Amherst 250 Plan
Implementation of the Amherst 250 Plan
A third allocation consideration implements the principle that the campus rewards success. An example here that relates to faculty resources could involve the opportunity for a major research grant. When a college or group of colleges submits a major proposal for a federal grant, the proposal may require a campus commitment of additional faculty resources beyond those already allocated to the units involved. In this case, the campus will guarantee the additional needed faculty resources on a conditional basis. Only if the grant application is successful will the campus will allocate additional faculty resources. Similarly, in the event a unit, program, or department seeks a major private gift in support of an activity that will require additional faculty resources, then the campus will guarantee the resources, but only if the gift materializes. Approval to seek these grants and gifts comes from the deans and the provost and on occasion the vice chancellors for Administration and Finance, and Advancement and Alumni Affairs.
The fourth allocation consideration relates to the capital budget. Each faculty hire beyond the current number requires an additional investment in library, support, and especially in the sciences, start up funds to permit new faculty members to carry out their research programs. Startup funds, while one-time for each new faculty member, taken together create a continuing obligation that accompanies the growth of the faculty.
The process that implements these allocation decisions and considerations is iterative in that it responds to the behavior of the students and faculty. If students shift their focus from one area of the campus curriculum to another, over time the process will accommodate that shift so that adequate resources will flow to where they are required for teaching. If faculty in one unit are remarkably successful in gaining external support, the institution will readjust its budget to meet the new requirements of that success.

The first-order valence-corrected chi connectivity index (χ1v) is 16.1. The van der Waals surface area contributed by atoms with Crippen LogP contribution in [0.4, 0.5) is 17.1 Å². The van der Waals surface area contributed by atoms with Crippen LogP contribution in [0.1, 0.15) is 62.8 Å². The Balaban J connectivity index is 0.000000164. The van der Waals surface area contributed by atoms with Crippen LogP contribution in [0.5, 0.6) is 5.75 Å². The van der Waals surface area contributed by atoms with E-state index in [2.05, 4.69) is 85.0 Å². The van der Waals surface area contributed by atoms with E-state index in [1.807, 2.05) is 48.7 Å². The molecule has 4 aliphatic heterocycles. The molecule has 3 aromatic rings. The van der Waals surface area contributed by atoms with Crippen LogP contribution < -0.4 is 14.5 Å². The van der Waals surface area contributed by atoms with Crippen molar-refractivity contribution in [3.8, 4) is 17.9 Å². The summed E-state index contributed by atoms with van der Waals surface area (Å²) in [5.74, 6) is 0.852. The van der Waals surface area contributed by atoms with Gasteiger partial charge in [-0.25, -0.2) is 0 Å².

The campus is just now beginning to develop the tools that will permit this allocation process to work in an effective and transparent process. Allocation decisions affect everyone, and while not everyone will celebrate the campus allocation results, everyone should have the same information in evaluating the process and the results. The process of reviewing these criteria, refining them, and collecting the essential data requires the engagement of the faculty both through the process of the Faculty Senate and its councils and committees as well as the deans and departments in the various colleges and schools.